OK, After wading through the responses above. Areas that I can get to on foot as I don't have a boat. Centennial, Bings and some campgrounds near Soldotna and Sterling. Timing is earlier than the Russian. They have to get in the river bebore thay can get to the Russian say last two weeks of July? But, it appears that some stay below Skilak through the middle of August.?.? Longer leaders and bigger hooks (yarn flies...). How long, roughly, what pound test. I usually use 20/25 up by the confluence to horse them in with the crowd. Technique is similar (?) to up at the confluence. Flip and drift just off the bottom.
    Appreciate all of the responses. I have been fishing Alaska for the last 8 yrs but Sitka for the last 3 years and have an urge to come back to fish the Kenai (Seward, Homer, Russian/Kenai river)in 2007. Any other info is welcome

  15. #15
    Member
    Join Date
    Jul 2006
    Posts
    4,847

    Default GabeAK - do not take it the wrong way.

    Sorry GabeAk if you took it the wrong way. I have been in Alaska longer than you have been alive from your response.

    What the issue was and still is from my perspective is when and where we send people to fish. Good fishing is not the only criteria. I have talked to some refuge people and ADF&G and they are concerned about the growing sport fishery at the outlet of Skilak Lake and the camps assoicated with that fishery. You may not have been aware of that concern.

    Second, what does it say about a fishery that has 50% of the fish you catch has hooks in them? I can tell you that lethal impacts are not the only concern about hook and release. Spawning fish will retain or absorb eggs or not spawn, and therefore not contribute to future production, if stressed significantly. A number of fish will die if stressed toward the end of their journey - you just will not see them.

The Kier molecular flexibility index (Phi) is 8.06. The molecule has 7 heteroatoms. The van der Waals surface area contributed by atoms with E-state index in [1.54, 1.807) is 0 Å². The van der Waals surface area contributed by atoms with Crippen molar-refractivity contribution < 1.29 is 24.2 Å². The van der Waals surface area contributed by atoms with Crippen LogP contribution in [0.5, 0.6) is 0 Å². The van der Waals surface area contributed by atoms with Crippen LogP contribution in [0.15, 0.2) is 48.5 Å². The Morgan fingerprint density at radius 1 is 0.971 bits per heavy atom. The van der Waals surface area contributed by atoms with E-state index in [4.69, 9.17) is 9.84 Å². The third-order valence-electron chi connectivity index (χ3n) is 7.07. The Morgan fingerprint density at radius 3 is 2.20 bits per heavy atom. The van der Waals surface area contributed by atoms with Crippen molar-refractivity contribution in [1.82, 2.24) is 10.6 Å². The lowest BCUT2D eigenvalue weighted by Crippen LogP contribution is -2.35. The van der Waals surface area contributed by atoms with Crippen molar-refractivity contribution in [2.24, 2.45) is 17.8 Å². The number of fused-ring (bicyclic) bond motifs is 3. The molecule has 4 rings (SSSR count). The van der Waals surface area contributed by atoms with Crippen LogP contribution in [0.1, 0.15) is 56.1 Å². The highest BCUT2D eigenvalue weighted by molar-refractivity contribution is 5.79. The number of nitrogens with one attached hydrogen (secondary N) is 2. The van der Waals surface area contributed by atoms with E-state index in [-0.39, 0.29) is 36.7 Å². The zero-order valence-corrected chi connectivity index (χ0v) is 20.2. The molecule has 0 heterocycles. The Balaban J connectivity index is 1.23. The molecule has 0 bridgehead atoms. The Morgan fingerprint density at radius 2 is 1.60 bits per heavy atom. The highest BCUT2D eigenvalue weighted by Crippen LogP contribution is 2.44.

With these large escapements over the past few years that is probably not as issue biologically. However, it could be on low returns.

    GabeAk, again I was not making negative comments about your guide service since the area is legally open to fishing. However, I do question the concept of fishing on spawning fish in a major spawning area. In Kenai Lake the tribs are closed to fishing because of spawning sockeye, the same is true for Kasilof, and other sockeye streams around the state tend to be closed when exposed to high density fishing. Why would the outlet of Skilak Lake be any different?

    This is probably worth a new thread but really do not want to get into the catch and release issue at this time. I just wanted GabeAk to understand why I would not send someone to the outlet of the lake. A difference of opinion.

  16. #16
    Member
    Join Date
    May 2006
    Posts
    2,982

    Default

    There is not a lot of pressure on the sockeye's below Skilak in August. There pressure that is there is 90+% on gravel bars and high bank areas, not grassy bank areas. The largest increase I have seen over the years is in the C&R trout fishery. I don't see a harm in this increase except for the overall experience. It is a C&R fishery with the vast majority of fishermen very respectful to the fish. Those that are not are quickly corrected by other fishermen, a very self policing fishery.

Bookmarks

Posting Permissions

  • You may not post new threads
  • You may not post replies
  • You may not post attachments
  • You may not edit your posts
  •